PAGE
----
Updates on Android have long been a mess. Despite Google’s best efforts to improve security and make updates easier for everyone, it’s rare that an OEM can actually keep up with everything Google is doing. According to a new report, though, some have just been saying they’re up to date, without actually putting in the work…
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A report from WIRED today cites Security Research Lab researchers who have spent two years keeping tabs on Android security updates. At a coming event in Amsterdam, they plan to present their findings, and it’s pretty discomforting.
For quite some time, Google has been putting together monthly security patches for the Android operating system, sealing the cracks on problems in the OS. To make it easy for users to check their level of security, Android added a handy section in the settings to identify the patch level based on the date. These SRL researchers took the time to “painstakingly” check and ensure that the patches applied to a device actually lined up with those dates.
In short, Android OEMs failed big time here. In many cases, a “patch gap” was found, with devices showing a specific date for security updates, but missing “as many as a dozen” of the patches from that update.
SRL tested 1,200 devices from a dozen manufacturers to gather these results over 2017. Phones came from Google, Samsung, Motorola, HTC, ZTE, TCL, and many others.
While most flagships didn’t struggle much here, just about everyone was a culprit. Google’s own Pixel 2 and Pixel 2 XL devices were, of course, safe, but top-tier flagships even from the likes of Sony and Samsung were missing patches to some extent. The table below breaks down the numbers a bit.
The problem here isn’t just a matter of neglecting updates, though. It’s extremely (annoyingly) common that OEMs just don’t update devices for a bit, and then update their devices later on. Rather, what’s happening in some cases is that OEMs are changing the security update date on the device without actually installing the associated patches, effectively lying to customers.
Several vendors apparently “didn’t install a single patch but changed the patch date forward by several months.” The researchers described that as “deliberate deception,” but thankfully found that it wasn’t very common.
In most cases, the researchers simply believe that these missing patches are just accidentally missing from updates, which is somewhat understandable as there are a lot of patches in each update. Another possible cause could be the chipset of a device, with MediaTek powered devices missing an average of 9.7 patches, while Qualcomm was at just 1.1.
However, this is still a pretty huge problem, as it makes it nearly impossible to tell the level of security on a device. To help remedy that, SRL is releasing an update to its Android app, Snoopsnitch, which checks to ensure your device actually has as many patches as it is supposed to.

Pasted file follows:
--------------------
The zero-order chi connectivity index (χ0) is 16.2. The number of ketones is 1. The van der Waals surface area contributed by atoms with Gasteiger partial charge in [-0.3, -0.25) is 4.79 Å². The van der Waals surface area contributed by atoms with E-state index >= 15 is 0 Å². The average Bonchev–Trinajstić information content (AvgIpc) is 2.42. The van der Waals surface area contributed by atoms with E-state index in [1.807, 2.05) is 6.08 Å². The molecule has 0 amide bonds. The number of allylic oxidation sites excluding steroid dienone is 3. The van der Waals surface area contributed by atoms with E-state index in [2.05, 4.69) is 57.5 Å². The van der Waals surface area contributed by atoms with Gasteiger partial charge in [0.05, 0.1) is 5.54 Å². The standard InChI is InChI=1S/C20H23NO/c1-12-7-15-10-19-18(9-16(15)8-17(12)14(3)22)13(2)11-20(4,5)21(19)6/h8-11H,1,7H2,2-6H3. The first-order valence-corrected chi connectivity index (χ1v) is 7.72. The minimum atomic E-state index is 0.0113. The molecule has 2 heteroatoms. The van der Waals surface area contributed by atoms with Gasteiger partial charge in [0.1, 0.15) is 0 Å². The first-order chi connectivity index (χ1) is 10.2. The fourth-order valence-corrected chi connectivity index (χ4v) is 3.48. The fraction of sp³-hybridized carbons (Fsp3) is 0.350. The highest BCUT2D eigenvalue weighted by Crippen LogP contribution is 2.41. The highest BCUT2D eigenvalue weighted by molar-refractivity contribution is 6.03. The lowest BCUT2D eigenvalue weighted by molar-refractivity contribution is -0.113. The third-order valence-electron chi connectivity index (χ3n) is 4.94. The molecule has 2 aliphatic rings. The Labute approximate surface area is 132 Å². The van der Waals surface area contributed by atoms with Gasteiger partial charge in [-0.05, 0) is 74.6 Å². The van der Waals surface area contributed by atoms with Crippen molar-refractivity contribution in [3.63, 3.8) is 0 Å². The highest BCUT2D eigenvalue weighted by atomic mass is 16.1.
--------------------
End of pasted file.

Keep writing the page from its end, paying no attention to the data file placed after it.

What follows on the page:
Google has already commented on this matter to WIRED, stating that one possible cause for the findings could have been testing with uncertified devices, which are held to a lower security standard. Further, Google argued that missing patches could be due to a specific phone not offering an affected feature, or an OEM simply removing an affected feature rather than patching.
The company concluded its statement saying:
This is important research. We’ve launched investigations into each instance and each OEM to bring their certified devices into compliance when we’ve been able to reproduce their findings…[but] each instance really needs further investigation.
These missing patches may not be the end of the world for Android security, as both Google and the researchers brought out that “hacking” Android is far more complicated than just exploiting missing security patches.
Update: Google has provided us with a statement regarding this matter, as follows.
We would like to thank Karsten Nohl and Jakob Kell for their continued efforts to reinforce the security of the Android ecosystem. We’re working with them to improve their detection mechanisms to account for situations where a device uses an alternate security update instead of the Google suggested security update. Security updates are one of many layers used to protect Android devices and users. Built-in platform protections, such as application sandboxing, and security services, such as Google Play Protect, are just as important. These layers of security—combined with the tremendous diversity of the Android ecosystem—contribute to the researchers’ conclusions that remote exploitation of Android devices remains challenging.
What do you think about these findings? Will they influence your next smartphone purchase? Drop a comment and let know!